Keywords: Agricultural Productivity, Technology Adoption, Capital Intensity, Misallocation.
    JEL: E13 O41 Q12 Q16
    Date: 2017–06–05
  3. By: Gori, Luca; Lupi, Enrico; Manfredi, Piero; Sodini, Mauro
    Abstract: According to the conventional theory of the demographic transition, mortality decline has represented the major trigger for fertility decline and eventually sustained economic development. In Sub-Saharan Africa (SSA), the HIV/AIDS epidemic has had a devastating impact on mortality, by dramatically reversing, in high HIV-prevalence countries, the long-term positive trend in life expectancies. Despite the fact that SSA as a whole is suffering a delayed and slow fertility transition compared to other world’s regions, and despite evidence for halting or even reverting fertility decline in countries with severe HIV epidemics, there seems to be little concern amongst international policy makers, about the ultimate impact that HIV might have on SSA fertility. This work reports model-based evidence of the potential for a HIV-triggered reversal of fertility in high HIV-prevalent SSA countries induced by the fall in education and human capital investments following the drop in life expectancy for young adults. This eventually breaks down the virtuous circle promoting the switch quantity-to-quality of children. This result suggests that the current evidence on fertility halting and declining education in high HIV-prevalent SSA countries should be seriously taken into consideration to prioritise current international interventions.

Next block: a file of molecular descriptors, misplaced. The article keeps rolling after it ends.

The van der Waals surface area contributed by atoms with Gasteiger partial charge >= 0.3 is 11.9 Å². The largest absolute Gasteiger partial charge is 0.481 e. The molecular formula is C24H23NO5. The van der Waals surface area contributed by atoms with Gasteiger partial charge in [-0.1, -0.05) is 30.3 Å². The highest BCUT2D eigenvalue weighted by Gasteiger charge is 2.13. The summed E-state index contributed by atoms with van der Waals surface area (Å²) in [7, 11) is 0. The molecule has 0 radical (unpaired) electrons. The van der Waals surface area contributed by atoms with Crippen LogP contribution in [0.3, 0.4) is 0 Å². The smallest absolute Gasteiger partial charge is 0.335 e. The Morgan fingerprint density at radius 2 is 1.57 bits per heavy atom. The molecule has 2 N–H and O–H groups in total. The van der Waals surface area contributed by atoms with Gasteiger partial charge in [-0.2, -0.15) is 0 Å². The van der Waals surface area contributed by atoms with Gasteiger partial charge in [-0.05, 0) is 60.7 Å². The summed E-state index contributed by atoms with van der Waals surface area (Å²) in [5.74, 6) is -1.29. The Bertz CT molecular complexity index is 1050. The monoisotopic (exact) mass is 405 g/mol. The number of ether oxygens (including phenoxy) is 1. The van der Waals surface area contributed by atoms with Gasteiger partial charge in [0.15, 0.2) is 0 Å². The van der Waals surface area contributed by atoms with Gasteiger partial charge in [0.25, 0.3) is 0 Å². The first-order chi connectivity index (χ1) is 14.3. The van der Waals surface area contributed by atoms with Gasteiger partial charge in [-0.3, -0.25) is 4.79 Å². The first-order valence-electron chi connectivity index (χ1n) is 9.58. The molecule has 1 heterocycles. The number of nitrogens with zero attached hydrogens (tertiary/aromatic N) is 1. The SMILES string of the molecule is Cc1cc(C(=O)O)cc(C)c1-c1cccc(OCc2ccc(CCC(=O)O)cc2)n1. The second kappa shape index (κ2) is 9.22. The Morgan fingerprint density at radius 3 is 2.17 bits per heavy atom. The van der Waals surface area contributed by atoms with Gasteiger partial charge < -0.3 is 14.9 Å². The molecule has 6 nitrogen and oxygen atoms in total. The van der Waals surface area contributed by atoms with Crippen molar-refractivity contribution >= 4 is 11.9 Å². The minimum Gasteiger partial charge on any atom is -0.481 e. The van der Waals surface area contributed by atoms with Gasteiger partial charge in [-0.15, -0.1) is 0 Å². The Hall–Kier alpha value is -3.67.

Keywords: Sub-Saharan Africa,fertility transition,quantity-quality switch,HIV/AIDS epidemics,human capital accumulation,fertility reversal
    JEL: J11 J13 O1 O41
    Date: 2017
  4. By: Muhammad, Shahbaz; Sarwar, Suleman; Wei, Chen; Malik, Muhammad Nasir